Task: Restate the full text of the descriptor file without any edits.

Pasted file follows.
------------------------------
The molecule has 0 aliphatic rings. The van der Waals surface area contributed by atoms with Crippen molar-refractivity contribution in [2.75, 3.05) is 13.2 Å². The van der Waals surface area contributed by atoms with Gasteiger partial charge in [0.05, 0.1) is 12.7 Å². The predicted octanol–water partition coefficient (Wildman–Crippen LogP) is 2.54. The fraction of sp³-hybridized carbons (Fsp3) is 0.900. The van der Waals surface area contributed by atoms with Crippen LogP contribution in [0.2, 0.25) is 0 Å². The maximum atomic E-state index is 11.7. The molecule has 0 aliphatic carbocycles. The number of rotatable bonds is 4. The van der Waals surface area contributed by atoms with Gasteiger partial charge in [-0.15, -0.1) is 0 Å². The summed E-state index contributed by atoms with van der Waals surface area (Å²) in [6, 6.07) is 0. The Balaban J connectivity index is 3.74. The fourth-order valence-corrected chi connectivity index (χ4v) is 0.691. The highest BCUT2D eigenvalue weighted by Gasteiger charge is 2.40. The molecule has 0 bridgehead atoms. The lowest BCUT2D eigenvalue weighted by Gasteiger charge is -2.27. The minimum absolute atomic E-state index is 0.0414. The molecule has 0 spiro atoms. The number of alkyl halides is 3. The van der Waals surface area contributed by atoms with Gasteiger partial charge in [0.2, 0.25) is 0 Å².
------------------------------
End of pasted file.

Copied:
The molecule has 0 aliphatic rings. The van der Waals surface area contributed by atoms with Crippen molar-refractivity contribution in [2.75, 3.05) is 13.2 Å². The van der Waals surface area contributed by atoms with Gasteiger partial charge in [0.05, 0.1) is 12.7 Å². The predicted octanol–water partition coefficient (Wildman–Crippen LogP) is 2.54. The fraction of sp³-hybridized carbons (Fsp3) is 0.900. The van der Waals surface area contributed by atoms with Crippen LogP contribution in [0.2, 0.25) is 0 Å². The maximum atomic E-state index is 11.7. The molecule has 0 aliphatic carbocycles. The number of rotatable bonds is 4. The van der Waals surface area contributed by atoms with Gasteiger partial charge in [-0.15, -0.1) is 0 Å². The summed E-state index contributed by atoms with van der Waals surface area (Å²) in [6, 6.07) is 0. The Balaban J connectivity index is 3.74. The fourth-order valence-corrected chi connectivity index (χ4v) is 0.691. The highest BCUT2D eigenvalue weighted by Gasteiger charge is 2.40. The molecule has 0 bridgehead atoms. The lowest BCUT2D eigenvalue weighted by Gasteiger charge is -2.27. The minimum absolute atomic E-state index is 0.0414. The molecule has 0 spiro atoms. The number of alkyl halides is 3. The van der Waals surface area contributed by atoms with Gasteiger partial charge in [0.2, 0.25) is 0 Å².